See how Serena Williams became one of the all-time greats at the US Open. (Published Thursday, Jul 25, 2012)
The Serena Williams story goes beyond just her extraordinary talent.
Williams has a unique relationship with fans because of her upbringing and upbringing has shaped how she views the world. It’s that perspective that makes her one of the most influential figures in tennis, and her life story is the inspiration for this week’s Sports Illustrated Swimsuit Issue.
Williams has been at Wimbledon in Wimbledon Gardens since 1986 and has competed in every major golf tournament there, plus the US Open. She is the only woman to win an Australian Open title in the Open Era, which started in 1968. And she is also the only American to have won more Grand Slam tournaments than Roger Federer — 17.
But what many people do not know is that her passion for tennis began at a very young age.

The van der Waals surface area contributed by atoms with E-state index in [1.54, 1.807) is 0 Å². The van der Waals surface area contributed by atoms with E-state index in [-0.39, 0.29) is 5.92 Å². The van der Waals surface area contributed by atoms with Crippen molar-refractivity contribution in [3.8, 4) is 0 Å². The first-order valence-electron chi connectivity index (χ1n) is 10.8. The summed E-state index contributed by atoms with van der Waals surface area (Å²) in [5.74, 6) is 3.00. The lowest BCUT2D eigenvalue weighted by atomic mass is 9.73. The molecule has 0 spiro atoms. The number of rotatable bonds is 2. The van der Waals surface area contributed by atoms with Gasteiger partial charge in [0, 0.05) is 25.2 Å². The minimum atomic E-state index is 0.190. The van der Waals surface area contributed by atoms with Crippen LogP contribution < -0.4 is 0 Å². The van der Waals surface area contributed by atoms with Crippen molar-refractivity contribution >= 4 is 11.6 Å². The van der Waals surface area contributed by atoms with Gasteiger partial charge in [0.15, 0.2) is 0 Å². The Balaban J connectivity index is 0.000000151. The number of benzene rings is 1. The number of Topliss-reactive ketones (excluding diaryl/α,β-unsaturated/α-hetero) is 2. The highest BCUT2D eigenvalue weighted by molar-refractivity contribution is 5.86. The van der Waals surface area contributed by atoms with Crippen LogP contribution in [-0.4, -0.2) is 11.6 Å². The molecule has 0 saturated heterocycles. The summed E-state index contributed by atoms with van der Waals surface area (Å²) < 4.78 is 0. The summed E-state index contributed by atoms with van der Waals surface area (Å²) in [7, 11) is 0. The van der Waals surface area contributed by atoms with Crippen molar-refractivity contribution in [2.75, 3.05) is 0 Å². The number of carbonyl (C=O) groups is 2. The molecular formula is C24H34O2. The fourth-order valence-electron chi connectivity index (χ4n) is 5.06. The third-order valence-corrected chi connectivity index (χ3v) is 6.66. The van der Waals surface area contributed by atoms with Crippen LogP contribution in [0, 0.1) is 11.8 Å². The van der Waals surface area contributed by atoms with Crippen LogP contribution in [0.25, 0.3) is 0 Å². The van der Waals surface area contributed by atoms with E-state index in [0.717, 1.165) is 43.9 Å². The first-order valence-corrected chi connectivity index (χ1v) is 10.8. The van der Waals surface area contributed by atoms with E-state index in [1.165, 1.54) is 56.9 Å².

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At the age of three, Williams began taking lessons to learn to play tennis by herself.
“I really wanted to play tennis with my dad because I loved it,” she told The Guardian (UK), when asked to explain her motivation. “But he played golf every other day. And he said, ‘Serena, if I’m in the garden when you’re hitting balls, why aren’t you playing?’ He’s always said, ‘You’re more of a golfer than I am.'”
But Williams was never interested in trying to compete with her dad. In the end, the two began learning from one another.
“I always had this love for tennis,” she said. “And it was like we just started taking lessons together. We would try to beat each other at different times. Just beating each other as long as I could keep the ball out of his hand.”
Serena Williams at Wimbledon in 1986. (Photo by: Getty Images)
Williams, who turned 12 when she started taking lessons, said her father would use the same strategy against her.
“It was like playing with a broom,” she said. “I got on the practice court at three o’clock in the morning. I just wanted to beat him up, beat him up and beat him up. Because I loved